Something is rotten in the state of Denmark

The weather is rotten, although I don’t think that’s what Shakespeare was referring to. Below is the only semi-sunny picture I took the entire weekend and it was as soon as I arrived at my hotel room.  From that point onward it was cold, rainy and snowy for the remainder of my visit.

When we first moved to London, Heather and I both made a list of the top 10 places we might like to visit while we were living in Europe. Copenhagen made our list.  Now, we’ve been in London for a year already and we are running out of time to visit all the places we’d like to. This trip ended up being a solo trip for me.  Heather is heading out on a 10 day business trip next week and offered to give me a weekend away from the boys to regain my sanity before the boys and I hang out together for 10 days without Mom.

I have to say, I thoroughly enjoyed wandering aimlessly around Copenhagen, discovering the city on my own time.  The first thing I noticed was that the Danish are the first people I’ve run into who seriously don’t seem to mind or even notice that it’s cold. I assume it’s because the weather is always that way and they are used to it. I wandered down a major shopping street on Friday evening when it was below 0F and there were tons of people out shopping and hanging out on the street, not even dressed appropriately for the cold.  Compare that to London, where everyone breaks out their winter parkas as soon as the temperature dips below 50F.

The trip to Copenhagen from London is straightforward, like reaching many cities in Europe. There are direct flights from Heathrow to Copenhagen, which take about 1:30. The arrival terminal has a distinct Scandinavian feel, wood floors, modern, minimalist furniture. I took the Metro for a 15 minute ride and I was in the heart of Copenhagen, Kongens Nytorv (Kings New Square). By mid afternoon, I was in my hotel room in the Nyhavn area of Copenhagen.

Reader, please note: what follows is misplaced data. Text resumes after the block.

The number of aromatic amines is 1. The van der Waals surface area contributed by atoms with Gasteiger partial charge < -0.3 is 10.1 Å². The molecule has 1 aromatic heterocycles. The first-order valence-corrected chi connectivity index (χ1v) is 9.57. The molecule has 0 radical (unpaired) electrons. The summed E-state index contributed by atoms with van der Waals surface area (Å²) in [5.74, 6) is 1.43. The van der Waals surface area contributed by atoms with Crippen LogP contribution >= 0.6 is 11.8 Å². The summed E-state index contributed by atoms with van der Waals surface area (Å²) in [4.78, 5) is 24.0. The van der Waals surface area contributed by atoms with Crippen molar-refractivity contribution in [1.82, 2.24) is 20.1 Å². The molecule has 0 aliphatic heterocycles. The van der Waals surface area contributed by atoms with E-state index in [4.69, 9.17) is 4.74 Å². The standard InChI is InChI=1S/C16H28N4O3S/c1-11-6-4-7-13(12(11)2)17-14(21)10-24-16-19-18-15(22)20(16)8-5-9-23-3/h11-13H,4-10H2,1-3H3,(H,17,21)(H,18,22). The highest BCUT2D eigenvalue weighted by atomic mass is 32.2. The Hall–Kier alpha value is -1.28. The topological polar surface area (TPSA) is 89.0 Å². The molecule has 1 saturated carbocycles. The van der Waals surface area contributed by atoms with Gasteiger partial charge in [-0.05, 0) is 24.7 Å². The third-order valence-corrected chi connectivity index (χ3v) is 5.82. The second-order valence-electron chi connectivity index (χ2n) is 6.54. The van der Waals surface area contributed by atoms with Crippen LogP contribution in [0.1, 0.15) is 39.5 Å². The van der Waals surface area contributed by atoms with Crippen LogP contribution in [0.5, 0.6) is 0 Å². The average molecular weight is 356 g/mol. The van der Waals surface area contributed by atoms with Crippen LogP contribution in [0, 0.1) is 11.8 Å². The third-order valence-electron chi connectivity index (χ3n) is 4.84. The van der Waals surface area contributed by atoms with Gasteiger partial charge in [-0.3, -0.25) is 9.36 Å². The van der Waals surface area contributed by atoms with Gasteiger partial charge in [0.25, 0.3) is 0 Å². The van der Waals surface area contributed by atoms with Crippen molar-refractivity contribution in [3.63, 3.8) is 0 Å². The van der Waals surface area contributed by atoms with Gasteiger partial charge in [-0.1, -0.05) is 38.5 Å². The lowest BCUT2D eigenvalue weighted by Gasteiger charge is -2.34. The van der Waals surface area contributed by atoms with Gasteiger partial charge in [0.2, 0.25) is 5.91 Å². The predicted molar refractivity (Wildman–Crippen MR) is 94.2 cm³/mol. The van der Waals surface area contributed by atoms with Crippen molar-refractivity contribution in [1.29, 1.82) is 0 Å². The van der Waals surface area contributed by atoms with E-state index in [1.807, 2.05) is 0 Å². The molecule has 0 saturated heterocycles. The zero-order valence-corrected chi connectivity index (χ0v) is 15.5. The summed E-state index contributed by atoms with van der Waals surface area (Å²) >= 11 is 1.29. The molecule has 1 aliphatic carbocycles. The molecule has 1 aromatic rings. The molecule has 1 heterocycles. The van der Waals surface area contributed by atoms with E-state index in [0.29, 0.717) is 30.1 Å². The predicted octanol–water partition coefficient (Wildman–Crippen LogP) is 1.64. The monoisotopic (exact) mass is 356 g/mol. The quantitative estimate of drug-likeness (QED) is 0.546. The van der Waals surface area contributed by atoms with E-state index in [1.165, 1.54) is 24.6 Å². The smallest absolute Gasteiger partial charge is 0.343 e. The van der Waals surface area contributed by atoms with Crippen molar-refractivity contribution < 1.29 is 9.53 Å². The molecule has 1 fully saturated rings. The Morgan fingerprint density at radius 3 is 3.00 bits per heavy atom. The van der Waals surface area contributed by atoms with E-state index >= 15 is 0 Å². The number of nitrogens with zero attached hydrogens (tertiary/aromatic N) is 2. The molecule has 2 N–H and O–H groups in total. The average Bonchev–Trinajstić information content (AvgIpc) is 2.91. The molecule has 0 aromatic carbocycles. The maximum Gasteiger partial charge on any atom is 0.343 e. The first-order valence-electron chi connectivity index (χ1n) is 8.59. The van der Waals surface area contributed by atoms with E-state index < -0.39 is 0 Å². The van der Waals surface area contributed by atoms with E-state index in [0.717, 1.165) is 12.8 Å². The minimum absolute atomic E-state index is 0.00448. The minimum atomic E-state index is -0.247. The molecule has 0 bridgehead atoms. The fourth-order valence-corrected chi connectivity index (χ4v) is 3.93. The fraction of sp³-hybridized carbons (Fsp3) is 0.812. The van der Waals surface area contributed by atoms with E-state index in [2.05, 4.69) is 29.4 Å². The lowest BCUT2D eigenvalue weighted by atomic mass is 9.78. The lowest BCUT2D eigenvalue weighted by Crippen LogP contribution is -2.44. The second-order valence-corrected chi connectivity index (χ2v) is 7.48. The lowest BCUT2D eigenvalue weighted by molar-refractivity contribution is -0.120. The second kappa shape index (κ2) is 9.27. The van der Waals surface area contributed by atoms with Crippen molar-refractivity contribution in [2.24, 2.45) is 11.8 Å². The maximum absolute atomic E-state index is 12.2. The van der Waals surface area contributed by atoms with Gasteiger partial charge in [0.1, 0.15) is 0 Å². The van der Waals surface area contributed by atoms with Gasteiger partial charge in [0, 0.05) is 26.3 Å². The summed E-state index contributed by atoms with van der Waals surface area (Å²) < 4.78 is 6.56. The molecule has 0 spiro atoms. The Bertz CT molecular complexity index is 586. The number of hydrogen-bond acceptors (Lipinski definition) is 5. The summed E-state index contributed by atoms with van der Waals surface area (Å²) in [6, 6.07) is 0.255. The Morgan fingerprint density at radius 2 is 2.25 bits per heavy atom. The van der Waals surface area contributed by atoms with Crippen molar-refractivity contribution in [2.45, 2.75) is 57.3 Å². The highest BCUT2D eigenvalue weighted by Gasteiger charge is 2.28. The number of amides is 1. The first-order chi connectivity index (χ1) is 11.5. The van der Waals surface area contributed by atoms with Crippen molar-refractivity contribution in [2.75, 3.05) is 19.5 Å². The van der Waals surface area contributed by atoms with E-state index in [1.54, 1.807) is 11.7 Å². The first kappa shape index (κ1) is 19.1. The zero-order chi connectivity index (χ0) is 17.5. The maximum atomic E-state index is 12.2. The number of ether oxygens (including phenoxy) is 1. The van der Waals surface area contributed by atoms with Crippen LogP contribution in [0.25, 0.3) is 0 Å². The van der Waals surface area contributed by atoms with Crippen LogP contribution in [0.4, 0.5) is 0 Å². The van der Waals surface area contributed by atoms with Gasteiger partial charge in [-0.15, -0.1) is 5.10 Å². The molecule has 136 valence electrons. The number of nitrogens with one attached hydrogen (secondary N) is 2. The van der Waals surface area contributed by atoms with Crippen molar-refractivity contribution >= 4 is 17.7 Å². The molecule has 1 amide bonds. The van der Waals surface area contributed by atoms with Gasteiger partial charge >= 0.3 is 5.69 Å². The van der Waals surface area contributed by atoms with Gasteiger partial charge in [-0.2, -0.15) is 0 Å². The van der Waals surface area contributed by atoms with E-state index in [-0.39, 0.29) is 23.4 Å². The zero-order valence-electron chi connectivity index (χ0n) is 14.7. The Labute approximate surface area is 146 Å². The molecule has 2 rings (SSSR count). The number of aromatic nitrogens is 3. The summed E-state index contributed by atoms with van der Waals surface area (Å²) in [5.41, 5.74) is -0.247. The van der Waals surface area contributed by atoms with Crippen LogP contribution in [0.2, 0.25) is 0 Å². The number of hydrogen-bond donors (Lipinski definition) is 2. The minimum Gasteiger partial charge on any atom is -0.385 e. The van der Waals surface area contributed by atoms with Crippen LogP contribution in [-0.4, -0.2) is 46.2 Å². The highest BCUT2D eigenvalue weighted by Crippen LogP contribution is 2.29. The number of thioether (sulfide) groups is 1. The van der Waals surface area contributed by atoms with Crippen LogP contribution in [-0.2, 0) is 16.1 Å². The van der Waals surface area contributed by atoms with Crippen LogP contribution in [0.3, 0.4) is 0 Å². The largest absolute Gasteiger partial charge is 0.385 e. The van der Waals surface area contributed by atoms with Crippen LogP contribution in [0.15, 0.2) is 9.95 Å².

I started my official site seeing on Saturday morning with a nice 6 mile run from the hotel around the lakes.  It was a great way to see the city. I managed to see the Royal Danish Guard Fife and Drum band practicing early in the morning. It was a very cold morning, while running around the lakes I saw several swans breaking the ice as they tried to swim along. I had read that a lap around the lakes was a popular running location and they were right. I definitely wasn’t the only crazy person out running at 8AM on a Saturday in freezing conditions.


The other highlight of Saturday was my discovery of the Christiansborg Palace and the ruins underneath which are open to the public. I discovered this while walking towards the History Museum, also worth a look for a quick lesson in Danish history.  The ruins are accessible from the cellar of the palace and it is a very well put together exhibit describing how the original castle was built by Bishop Absalon in 1167.  They also point out that the current palace is the 3rd Christiansborg Palace, the first two having burned to the ground over the past several hundred years. Both burning due to malfunctioning wood burning stoves.


I started my 2nd and last day in Copenhagen with another run. This time my goal was to see the “little mermaid” statue, which is ranked as the top tourist attraction in Copenhagen. I had started walking towards the statue late on Saturday but decided I wouldn’t make it before it got dark. I decided it would make a nice run destination.

My other big find on my 2nd run was the Kastellet, an old fortress shaped like a pentagram.  I noticed a number of people running on the ramparts and decided to check it out. It made for an excellent run (in the light snowfall).






My final site seeing was a canal boat cruise before heading to the airport for the flight home. Here are few photos from the cruise, including the new Opera House.

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